As for which ones they'd be willing to give up for Quintana, I don't think Gleyber Torres would be on the table, so I imagine any package starts with Clint Frazier and goes from there. I could see something like Frazier, Dustin Fowler and a pitcher working for both sides.


If not the Yankees the Astros would still be in consideration, but I think the Dodgers might be more inclined to make a move. They're in the midst of what looks to be one of the tougher divisional races in baseball this season, and even if their starting pitching has been excellent overall, it's Clayton Kershaw and Alex Wood carrying a lot of that weight. Kershaw's brilliant, but I don't know if I trust Wood to keep performing like this all season.

Then there's Brandon McCarthy, who has also pitched well, but is still Brandon McCarthy and seemingly on the disabled list every other 10 days. The Dodgers are going through starters like crazy, and while some of this is just roster manipulation and taking advantage of the new 10-day disabled list, I think they'd like something a bit more consistent to add to the rotation.

And that would be Quintana.

The question here is what could the Sox get in return. The Dodgers didn't want to trade Cody Bellinger over the winter, and there's no way in hell they'd do it now. Julio Urias is another one of their top prospects, but he's about to undergo career-threatening shoulder surgery, so I don't see the White Sox being all that eager to take him on.

So I would think that at this point the Dodgers would have to part with Yadier Alvarez, Alex Verdugo and more to get Quintana, and I don't know if the Dodgers would do that. They value the hell out of their prospects, which makes all the sense in the world, but I also wonder if they care about them too much considering they print their own money.


Any team that's in the playoff hunt would be interested. Hell, some teams that aren't in the playoff hunt will be interested. There are some darkhorse options that I believe could factor into the bidding even if they don't seem like the obvious choice.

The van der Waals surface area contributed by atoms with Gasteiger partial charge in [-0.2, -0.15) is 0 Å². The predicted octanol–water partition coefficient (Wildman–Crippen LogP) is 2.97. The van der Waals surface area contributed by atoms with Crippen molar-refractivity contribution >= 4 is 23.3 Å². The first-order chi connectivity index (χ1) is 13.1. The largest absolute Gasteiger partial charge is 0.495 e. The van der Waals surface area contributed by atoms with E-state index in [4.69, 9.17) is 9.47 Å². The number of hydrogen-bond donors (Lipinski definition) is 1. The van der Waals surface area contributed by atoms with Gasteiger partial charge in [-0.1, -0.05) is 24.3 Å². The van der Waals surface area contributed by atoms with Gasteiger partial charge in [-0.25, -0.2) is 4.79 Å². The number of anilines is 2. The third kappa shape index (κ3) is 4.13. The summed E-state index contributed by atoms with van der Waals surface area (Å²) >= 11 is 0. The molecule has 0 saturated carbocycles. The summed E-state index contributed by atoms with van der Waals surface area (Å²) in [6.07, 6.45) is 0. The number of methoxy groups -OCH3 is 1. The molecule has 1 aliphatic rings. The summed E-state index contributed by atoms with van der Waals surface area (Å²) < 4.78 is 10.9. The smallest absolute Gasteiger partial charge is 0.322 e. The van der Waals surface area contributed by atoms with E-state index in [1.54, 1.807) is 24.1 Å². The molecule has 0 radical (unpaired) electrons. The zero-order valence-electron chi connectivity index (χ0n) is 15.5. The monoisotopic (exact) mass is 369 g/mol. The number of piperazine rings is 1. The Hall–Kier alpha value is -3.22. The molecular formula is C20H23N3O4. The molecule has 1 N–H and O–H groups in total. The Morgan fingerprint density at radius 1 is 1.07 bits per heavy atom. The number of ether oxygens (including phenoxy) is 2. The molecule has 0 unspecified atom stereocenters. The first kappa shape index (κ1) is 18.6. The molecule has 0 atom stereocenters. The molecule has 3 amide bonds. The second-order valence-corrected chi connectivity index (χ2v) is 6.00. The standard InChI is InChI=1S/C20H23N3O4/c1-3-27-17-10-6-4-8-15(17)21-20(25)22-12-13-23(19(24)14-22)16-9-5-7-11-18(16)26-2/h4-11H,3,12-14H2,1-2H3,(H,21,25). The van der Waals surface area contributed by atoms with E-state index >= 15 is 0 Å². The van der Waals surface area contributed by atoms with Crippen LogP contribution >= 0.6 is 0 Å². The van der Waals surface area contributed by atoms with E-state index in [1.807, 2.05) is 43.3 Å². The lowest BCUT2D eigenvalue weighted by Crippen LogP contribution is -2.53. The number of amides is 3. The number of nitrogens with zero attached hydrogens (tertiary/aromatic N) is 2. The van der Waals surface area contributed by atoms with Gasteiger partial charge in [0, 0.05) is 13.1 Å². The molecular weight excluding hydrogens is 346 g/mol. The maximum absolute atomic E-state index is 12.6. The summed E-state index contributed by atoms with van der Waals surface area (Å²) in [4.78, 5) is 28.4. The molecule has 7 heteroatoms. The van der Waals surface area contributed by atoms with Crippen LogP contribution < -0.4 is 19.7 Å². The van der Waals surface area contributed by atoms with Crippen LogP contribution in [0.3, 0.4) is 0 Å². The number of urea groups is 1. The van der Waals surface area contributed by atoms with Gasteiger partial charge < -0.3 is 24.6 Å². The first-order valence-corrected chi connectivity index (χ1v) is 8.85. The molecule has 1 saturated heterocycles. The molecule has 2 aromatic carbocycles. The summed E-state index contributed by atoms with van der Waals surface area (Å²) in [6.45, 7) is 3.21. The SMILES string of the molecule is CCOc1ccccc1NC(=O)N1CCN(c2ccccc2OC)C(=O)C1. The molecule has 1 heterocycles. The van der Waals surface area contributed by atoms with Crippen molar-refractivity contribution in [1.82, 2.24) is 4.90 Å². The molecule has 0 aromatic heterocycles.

The Atlanta Braves could come calling again. They were snooping around over the winter, and even if they don't appear to have a realistic shot of making the playoffs this year, I don't think that interest has subsided.

There's also the Colorado Rockies. They have one of the top farm systems in MLB, and they're fighting with Arizona and the Dodgers in the NL West. They're also falling behind a bit, and a big reason for it is because they don't have the pitching. They're the Rockies; they never have the pitching. Maybe they believe getting Quintana could be the thing they need to win in October.

After that, has anybody considered the Brewers? Milwaukee is in its own rebuild, and it's ahead of schedule, so I don't know how serious the Brewers will be when it comes time to buy. That said, if the Brewers were going to make a big splash move, wouldn't getting a cost-controlled pitcher to put atop the starting rotation be the kind of move that makes the most sense for them?

Oh, and the Cubs. The Cubs will probably be interested too, but all trades between the Cubs and Sox are overly-complicated, so I don't put a ton of stock in that working out.


I think he's with the Yankees, and if not in New York, then somewhere else outside of Chicago. It's entirely possible that Quintana could stay here all season and then the Sox try to move him this winter, but I think that if he had his druthers, Rick Hahn would move him this summer.

Having Quintana here any longer could lead to the team winning more games than it wants to. Plus, his value might not get any higher than it already is, and you don't want to risk an injury, or to see him return to his April and May form.